Nicole Kidman Speaks Out On Taking Risks, Roles And Taking Over Cannes: Interview

With two movies premiering in  the Official Selection on successive nights and big worldwide market pre-sales announced for an upcoming film in which she plays Grace Kelly, Nicole Kidman ruled the Croisette in the second half of the Cannes Film Festival this week, and though she looked every inch the glamorous movie star on those back-to-back jaunts up the steps of the Grand Theatre Lumiere, it’s hard work invading the world’s most famous film festival. Perhaps that is why when she arrived Friday morning for Deadline’s interview and entered the Majestic Hotel’s 6th floor suite with its sweeping views of the Cote d’Azur all she wanted to do was take off her shoes and relax for a few minutes. No such luck in the crux of this go-go-go festival.

Kidman has been working a lot lately but all she’s looking forward to next is finally getting back to her “normal” life again before tackling Grace Kelly’s anything-but-normal life in late Fall  here in the South of France. Since making changes in her team a couple of years ago (she signed with Geyer Kosinski who also manages Angelina Jolie), the kinds of movies she’s doing are consistently more challenging and of a risk-taking nature, which is the way she likes it. The Oscar winner (The Hours) has often been drawn throughout her career to edgier material but now it seems to be her mantra. From her role as a Southern trollop in Lee Daniels’  The Paperboy which got Cannes twittering on Thursday to her first big TV project playing pioneering war correspondent and Ernest Hemingway’s third wife Martha Gellhorn in HBO’s Hemingway And Gellhorn directed by Philip Kaufman (which had the rare honor of a Cannes premiere for a TV movie) she has made a lot of noise just as Cannes 2012 is winding down. Add to that the challenge of being one big star playing another in the upcoming Grace Of Monaco and recently completing the great Korean director Chan-Wook Park’s (Oldboy, Thirst) first English-language feature Stoker, Kidman’s plate is full of fascinating projects. Things really turned around in late 2010 when the independently made  film version of the devastating David Lindsay-Abaire Pulitzer Prize winning play Rabbit Hole, which she also helped produce, won her a third Best Actress Oscar nomination along with rave reviews. She was somehow even attempting to fit in a Broadway revival of Sweet Bird Of Youth opposite James Franco but it didn’t ultimately pan out. It’s not as if she needed the work.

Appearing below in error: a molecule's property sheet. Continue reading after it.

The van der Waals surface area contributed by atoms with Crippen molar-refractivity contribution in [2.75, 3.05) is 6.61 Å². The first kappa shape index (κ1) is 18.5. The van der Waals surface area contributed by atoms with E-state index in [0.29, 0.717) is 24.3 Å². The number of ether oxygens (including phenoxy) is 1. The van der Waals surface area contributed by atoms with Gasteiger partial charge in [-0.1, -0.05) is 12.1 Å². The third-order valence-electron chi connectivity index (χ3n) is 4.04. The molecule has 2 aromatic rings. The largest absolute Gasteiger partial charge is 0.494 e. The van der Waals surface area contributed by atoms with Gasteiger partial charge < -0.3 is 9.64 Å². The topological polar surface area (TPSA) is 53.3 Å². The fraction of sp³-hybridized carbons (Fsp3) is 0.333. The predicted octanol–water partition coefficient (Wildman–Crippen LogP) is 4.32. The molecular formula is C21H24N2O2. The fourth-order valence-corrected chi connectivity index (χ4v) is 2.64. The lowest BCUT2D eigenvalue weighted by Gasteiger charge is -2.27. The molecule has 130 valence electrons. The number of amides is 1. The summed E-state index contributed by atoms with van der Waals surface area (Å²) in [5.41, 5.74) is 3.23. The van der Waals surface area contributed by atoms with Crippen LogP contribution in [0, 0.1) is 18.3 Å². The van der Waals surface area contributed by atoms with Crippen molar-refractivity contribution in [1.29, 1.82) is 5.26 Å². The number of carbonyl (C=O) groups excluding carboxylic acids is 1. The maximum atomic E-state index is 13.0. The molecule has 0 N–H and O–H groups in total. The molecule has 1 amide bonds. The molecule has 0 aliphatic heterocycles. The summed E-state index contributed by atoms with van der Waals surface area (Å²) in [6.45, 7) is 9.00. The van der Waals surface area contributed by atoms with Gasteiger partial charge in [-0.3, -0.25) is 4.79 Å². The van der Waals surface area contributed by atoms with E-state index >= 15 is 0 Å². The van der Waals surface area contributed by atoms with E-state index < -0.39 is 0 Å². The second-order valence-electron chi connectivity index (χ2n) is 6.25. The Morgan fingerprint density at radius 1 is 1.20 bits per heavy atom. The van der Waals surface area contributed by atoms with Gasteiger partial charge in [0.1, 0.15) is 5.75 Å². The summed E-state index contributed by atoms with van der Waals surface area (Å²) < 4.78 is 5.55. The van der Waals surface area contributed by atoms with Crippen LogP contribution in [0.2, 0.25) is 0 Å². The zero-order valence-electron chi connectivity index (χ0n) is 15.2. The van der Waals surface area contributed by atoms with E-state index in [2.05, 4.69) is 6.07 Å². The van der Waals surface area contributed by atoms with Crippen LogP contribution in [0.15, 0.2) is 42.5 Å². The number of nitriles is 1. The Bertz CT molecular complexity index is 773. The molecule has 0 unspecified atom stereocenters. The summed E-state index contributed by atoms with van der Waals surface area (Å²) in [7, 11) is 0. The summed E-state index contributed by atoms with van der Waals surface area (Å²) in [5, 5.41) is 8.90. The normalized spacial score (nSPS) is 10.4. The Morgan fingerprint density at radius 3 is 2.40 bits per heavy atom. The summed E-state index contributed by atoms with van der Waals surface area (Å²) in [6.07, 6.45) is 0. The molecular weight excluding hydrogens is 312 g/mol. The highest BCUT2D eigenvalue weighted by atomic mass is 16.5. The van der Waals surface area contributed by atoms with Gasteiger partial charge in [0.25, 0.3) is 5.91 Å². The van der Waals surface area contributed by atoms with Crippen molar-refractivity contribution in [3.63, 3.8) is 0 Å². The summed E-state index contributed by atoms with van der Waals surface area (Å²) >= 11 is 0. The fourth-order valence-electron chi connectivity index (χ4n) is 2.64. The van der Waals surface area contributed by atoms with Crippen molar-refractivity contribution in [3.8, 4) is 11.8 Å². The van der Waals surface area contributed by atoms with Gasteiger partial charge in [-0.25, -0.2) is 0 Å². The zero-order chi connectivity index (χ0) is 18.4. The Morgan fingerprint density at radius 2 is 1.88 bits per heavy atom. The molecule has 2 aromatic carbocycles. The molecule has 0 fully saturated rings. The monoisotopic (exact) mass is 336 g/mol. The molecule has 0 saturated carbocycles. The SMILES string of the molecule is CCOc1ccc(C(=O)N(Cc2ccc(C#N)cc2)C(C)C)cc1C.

So what’s it like being back in Cannes with not one, but two very different roles? “I’ve been here many times but this is my first time to have two. Usually you do one film and go home and say ‘bye-bye’ but now here I am again today, ” she said in this brief respite between premieres as she apologized for the hoarseness in her voice. “It’s unusual because they are so different and that’s what I love as an actor – to try different things.”

Everyone will be able to see her performance as Gellhorn when HBO premieres the 2 ½-hour movie on Monday night. She’s dedicated her work in it to war journalist Marie Colvin who died tragically in February covering the conflict in Syria. Colvin was a modern day Gellhorn along with others like Christiane Amanpour. “She was doing what Martha would be doing right now. And she loved Martha. Martha was such a great woman. In the hands of Phil (Kaufman), because he loves women, I think it is great that he’s told her story now. Not everybody’s story gets to be told but she trailblazed for a lot of female journalists to be sure. She was also a role model for women now and for people,” said Kidman who admits she wasn’t at all familiar with Gellhorn but started researching her and told Kaufman she had to play her.

And as in many Kaufman movies there are also some torrid love scenes with Clive Owen who plays Hemingway. “I said to Phil, ‘I am up for it’. That’s me as an actor. I don’t want to not do things because of my own inhibitions or because I am censoring myself, Nicole. I want to be truthful to the story and the character. But I think the point of those scenes is to show what they had and whether there was a war going on or a bomb going off they made love because they were so physically drawn to each other. That gives the fire to their relationship. That’s the kind of people that they were. They lived hard, they drank hard, they partied hard, they wrote incredible prose and they eventually destroyed their relationship and each other. But they went on to do magnificent work out of that,” she said.